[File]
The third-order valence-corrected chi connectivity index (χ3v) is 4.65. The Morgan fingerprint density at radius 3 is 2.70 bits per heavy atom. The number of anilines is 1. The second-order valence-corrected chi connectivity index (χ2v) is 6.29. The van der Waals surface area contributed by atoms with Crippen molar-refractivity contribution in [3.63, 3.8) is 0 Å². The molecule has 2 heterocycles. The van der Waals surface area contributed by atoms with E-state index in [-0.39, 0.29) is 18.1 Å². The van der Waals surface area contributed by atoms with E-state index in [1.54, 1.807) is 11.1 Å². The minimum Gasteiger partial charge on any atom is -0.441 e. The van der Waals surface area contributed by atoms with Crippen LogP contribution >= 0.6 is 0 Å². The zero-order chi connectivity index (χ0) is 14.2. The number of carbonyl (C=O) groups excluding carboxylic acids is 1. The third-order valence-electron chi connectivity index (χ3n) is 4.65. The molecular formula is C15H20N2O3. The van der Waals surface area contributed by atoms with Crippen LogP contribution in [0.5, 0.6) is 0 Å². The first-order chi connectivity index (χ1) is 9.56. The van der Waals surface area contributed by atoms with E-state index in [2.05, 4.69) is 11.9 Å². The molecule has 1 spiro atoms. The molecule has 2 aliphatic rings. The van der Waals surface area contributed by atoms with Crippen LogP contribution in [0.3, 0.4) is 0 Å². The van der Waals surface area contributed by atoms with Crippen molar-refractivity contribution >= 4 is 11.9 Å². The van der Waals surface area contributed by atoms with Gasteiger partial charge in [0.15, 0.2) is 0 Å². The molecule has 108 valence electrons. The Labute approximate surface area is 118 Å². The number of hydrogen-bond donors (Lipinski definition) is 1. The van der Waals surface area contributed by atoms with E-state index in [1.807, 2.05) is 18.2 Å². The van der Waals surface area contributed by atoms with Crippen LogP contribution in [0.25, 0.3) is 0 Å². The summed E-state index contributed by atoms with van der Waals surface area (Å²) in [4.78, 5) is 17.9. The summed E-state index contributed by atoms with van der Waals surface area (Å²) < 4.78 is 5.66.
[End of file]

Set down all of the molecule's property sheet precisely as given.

The third-order valence-corrected chi connectivity index (χ3v) is 4.65. The Morgan fingerprint density at radius 3 is 2.70 bits per heavy atom. The number of anilines is 1. The second-order valence-corrected chi connectivity index (χ2v) is 6.29. The van der Waals surface area contributed by atoms with Crippen molar-refractivity contribution in [3.63, 3.8) is 0 Å². The molecule has 2 heterocycles. The van der Waals surface area contributed by atoms with E-state index in [-0.39, 0.29) is 18.1 Å². The van der Waals surface area contributed by atoms with E-state index in [1.54, 1.807) is 11.1 Å². The minimum Gasteiger partial charge on any atom is -0.441 e. The van der Waals surface area contributed by atoms with Crippen LogP contribution >= 0.6 is 0 Å². The zero-order chi connectivity index (χ0) is 14.2. The number of carbonyl (C=O) groups excluding carboxylic acids is 1. The third-order valence-electron chi connectivity index (χ3n) is 4.65. The molecular formula is C15H20N2O3. The van der Waals surface area contributed by atoms with Crippen LogP contribution in [0.5, 0.6) is 0 Å². The first-order chi connectivity index (χ1) is 9.56. The van der Waals surface area contributed by atoms with E-state index in [2.05, 4.69) is 11.9 Å². The molecule has 1 spiro atoms. The molecule has 2 aliphatic rings. The van der Waals surface area contributed by atoms with Crippen LogP contribution in [0.3, 0.4) is 0 Å². The van der Waals surface area contributed by atoms with Crippen molar-refractivity contribution >= 4 is 11.9 Å². The van der Waals surface area contributed by atoms with Gasteiger partial charge in [0.15, 0.2) is 0 Å². The molecule has 108 valence electrons. The Labute approximate surface area is 118 Å². The number of hydrogen-bond donors (Lipinski definition) is 1. The van der Waals surface area contributed by atoms with E-state index in [1.807, 2.05) is 18.2 Å². The van der Waals surface area contributed by atoms with Crippen LogP contribution in [0.25, 0.3) is 0 Å². The summed E-state index contributed by atoms with van der Waals surface area (Å²) in [4.78, 5) is 17.9. The summed E-state index contributed by atoms with van der Waals surface area (Å²) < 4.78 is 5.66.